The power of the sun has been used since the dawn of time, but it wasn’t until the late 19th century that the first solar cell was created. The device, made by Charles Fritts, utilized the photovoltaic effect – but not well enough for it to be effective. In 1946, Russell Ohl patented a solar cell that would be far more effective, but it’s not known if he actually produced a working model. Instead, the first known working solar panel was built by a British science teacher in 1950 to prove that Ohl’s idea could, in fact, produce a functional energy-generating device. The inventor, who hasn’t been identified by name, was ridiculed by friends and colleagues when he insisted that Ohl’s theory would work to make electricity from the sun. He labored for hours to create the device, seen above, based on Ohl’s patent. The simple solar cell still works today and can produce 1.5v of electricity, which is comparable to a modern watch battery.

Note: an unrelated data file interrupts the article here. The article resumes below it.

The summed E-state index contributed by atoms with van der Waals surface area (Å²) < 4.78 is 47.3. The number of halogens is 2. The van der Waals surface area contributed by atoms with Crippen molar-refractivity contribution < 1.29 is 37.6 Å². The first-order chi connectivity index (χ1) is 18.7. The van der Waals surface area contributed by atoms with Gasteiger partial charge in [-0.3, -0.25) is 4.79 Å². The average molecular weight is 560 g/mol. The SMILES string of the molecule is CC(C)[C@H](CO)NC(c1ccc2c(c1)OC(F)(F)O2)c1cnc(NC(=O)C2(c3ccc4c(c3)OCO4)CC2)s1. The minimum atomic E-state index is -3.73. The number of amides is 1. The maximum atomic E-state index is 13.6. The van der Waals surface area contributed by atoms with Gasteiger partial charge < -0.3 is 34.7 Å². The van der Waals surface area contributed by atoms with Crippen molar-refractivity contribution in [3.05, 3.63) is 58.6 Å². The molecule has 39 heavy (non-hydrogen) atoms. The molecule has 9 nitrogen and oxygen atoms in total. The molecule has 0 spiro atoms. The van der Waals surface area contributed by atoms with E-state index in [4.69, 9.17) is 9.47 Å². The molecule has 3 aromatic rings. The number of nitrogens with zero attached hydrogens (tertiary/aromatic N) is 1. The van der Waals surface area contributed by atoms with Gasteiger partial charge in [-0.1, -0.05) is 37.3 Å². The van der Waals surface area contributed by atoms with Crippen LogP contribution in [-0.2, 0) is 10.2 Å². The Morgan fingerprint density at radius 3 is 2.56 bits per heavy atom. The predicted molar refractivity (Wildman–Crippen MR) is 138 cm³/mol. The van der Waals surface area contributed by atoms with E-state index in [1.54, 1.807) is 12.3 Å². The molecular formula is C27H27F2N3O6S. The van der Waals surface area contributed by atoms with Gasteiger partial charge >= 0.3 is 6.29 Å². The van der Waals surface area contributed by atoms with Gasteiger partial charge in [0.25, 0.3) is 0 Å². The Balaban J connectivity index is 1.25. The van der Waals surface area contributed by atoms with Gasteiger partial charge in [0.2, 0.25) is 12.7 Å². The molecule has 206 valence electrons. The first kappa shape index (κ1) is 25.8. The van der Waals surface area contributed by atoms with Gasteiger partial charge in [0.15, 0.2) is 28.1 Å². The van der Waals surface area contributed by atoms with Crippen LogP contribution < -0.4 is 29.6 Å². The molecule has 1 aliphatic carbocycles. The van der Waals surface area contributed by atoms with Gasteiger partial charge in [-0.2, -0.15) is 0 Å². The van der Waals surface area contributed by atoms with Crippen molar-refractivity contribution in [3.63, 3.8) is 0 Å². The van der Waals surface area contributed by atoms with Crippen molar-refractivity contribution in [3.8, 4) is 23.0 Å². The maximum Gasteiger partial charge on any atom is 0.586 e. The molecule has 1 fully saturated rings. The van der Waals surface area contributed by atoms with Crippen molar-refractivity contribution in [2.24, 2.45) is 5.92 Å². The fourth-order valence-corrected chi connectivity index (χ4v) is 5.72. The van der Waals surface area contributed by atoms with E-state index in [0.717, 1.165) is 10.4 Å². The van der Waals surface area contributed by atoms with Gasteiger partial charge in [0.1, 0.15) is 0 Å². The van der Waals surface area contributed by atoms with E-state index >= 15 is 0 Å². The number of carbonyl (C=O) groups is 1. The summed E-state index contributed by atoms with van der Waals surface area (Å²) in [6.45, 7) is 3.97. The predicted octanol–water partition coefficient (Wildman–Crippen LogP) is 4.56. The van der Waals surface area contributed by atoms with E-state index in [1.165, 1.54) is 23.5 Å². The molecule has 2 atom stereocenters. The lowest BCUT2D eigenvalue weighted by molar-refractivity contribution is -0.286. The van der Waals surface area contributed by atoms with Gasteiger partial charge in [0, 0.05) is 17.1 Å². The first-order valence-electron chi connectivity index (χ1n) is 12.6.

But even more amazing is what happened to the device after it was built. After the inventor proved to himself and those around him that it could be done, the device was simply put into a box and forgotten about for six decades. Earlier this year, a distant relative of the inventor sold the device to an antiques dealer – and that’s how it ended up being displayed in England’s popular Antiques for Everyone event. The solar panel is thought to be the earliest surviving example, outdating even the ones created by Bell Laboratories in the mid-50s, similar to the one shown above.